In research carried out by PayPal, just under three-quarters (71 per cent) of consumers are set to get a food-related item as a gift to give to someone. Meanwhile, 65 per cent of people are due to buy either wine or spirits. Research from the firm also showed that 70 per cent will pick up CDs or DVDs for present purposes, with 64 per cent getting clothes. Books and sports equipment are to account for 63 and 11 per cent of consumers’ expenditure respectively. Some 40 per cent, meanwhile, are to buy electrical goods, the purchase of which could be funded via a cheap secured loan.

The study also indicated that the amount of money spent on Christmas presents this year is to be approximately half of that splashed out in 2005. According to PayPal, consumers are due to spend an average of 154 pounds on gifts during the upcoming festive period. Two years ago, this figure stood at 310 pounds. Findings from the company also showed that men are set to have the highest expenditure out of the two sexes this year, as they will spend 169 pounds. In comparison, women are to splash out 142 pounds. For both males and females, applying for a personal loan could be a helpful way in which to fund festive expenditure.

Commenting on the figures, Cristina Hoole, shopping expert for PayPal, said: “The majority of us really look forward to Christmas because of the unexpected presents we’re all keen to receive. Shopping is part and parcel of Christmas and putting a smile on someone’s face with a fab present, usually the pick-me-up we all need and like at the end of a tough year. However, from the PayPal findings, this year will be a booze-filled, stomach-satisfying affair.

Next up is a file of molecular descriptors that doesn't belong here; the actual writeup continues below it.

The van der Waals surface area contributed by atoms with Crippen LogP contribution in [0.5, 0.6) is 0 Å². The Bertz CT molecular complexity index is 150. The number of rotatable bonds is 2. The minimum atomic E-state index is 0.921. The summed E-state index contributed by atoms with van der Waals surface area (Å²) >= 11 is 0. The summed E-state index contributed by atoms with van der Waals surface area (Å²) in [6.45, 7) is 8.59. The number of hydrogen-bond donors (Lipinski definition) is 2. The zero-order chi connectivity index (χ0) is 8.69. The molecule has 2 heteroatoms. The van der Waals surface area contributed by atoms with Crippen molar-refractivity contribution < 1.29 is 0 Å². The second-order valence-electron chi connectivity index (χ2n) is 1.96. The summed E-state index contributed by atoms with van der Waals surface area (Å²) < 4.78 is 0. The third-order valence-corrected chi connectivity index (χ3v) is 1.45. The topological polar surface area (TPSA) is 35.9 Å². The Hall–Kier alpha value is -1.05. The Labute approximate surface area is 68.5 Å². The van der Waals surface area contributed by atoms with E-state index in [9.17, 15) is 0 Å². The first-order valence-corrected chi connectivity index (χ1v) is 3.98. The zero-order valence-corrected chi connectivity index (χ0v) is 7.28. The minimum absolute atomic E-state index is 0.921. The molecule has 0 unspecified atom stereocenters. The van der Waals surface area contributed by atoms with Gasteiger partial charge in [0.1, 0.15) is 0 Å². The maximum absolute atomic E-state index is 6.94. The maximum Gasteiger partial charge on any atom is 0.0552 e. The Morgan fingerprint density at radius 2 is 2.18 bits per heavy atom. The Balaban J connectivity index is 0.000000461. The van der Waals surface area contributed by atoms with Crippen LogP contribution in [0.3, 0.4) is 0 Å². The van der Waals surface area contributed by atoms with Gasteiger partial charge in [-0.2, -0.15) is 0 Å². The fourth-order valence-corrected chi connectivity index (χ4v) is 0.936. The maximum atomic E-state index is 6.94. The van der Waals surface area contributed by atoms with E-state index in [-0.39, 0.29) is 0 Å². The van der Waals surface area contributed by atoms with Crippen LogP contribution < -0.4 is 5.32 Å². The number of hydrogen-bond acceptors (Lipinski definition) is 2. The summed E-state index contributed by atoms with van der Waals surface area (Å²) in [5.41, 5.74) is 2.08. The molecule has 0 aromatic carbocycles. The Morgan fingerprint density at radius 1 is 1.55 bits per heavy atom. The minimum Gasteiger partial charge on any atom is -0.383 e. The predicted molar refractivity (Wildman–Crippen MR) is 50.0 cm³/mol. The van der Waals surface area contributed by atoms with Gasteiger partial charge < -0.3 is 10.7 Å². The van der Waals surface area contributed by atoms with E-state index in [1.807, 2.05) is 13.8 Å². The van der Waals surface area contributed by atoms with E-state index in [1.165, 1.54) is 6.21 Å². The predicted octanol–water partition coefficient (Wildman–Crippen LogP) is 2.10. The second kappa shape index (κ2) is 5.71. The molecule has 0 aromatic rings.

“There are plenty of bargains to be had by shopping online compared to the high street. If you’re prepared to do some digging around on the internet you’ll find fantastic and original ideas to ensure you deliver the most creative presents without breaking the bank this Christmas.”

While shopping over the internet to purchase Christmas presents, those looking for a competitive way in which to manage their money may also wish to take the time to apply for an online loan. And taking out a personal loan via the web could be advisable for a rising number of consumers after a recent study by Mintel showed that about one in ten Britons will shop over the internet to get the majority of their gifts, with 38 per cent buying some presents online. Overall, it was suggested that retail sales in the run-up to the yuletide period are between two and three per cent higher than this time last year. Meanwhile, a third of consumers state that although their finances will be strained over the course of Christmas, they will still splash the cash. In turn, taking out a quick loan could be one way in which to reduce spending pressures.

How To Use Good Questions To Win More Negotiations – Negotiation Tip of the Week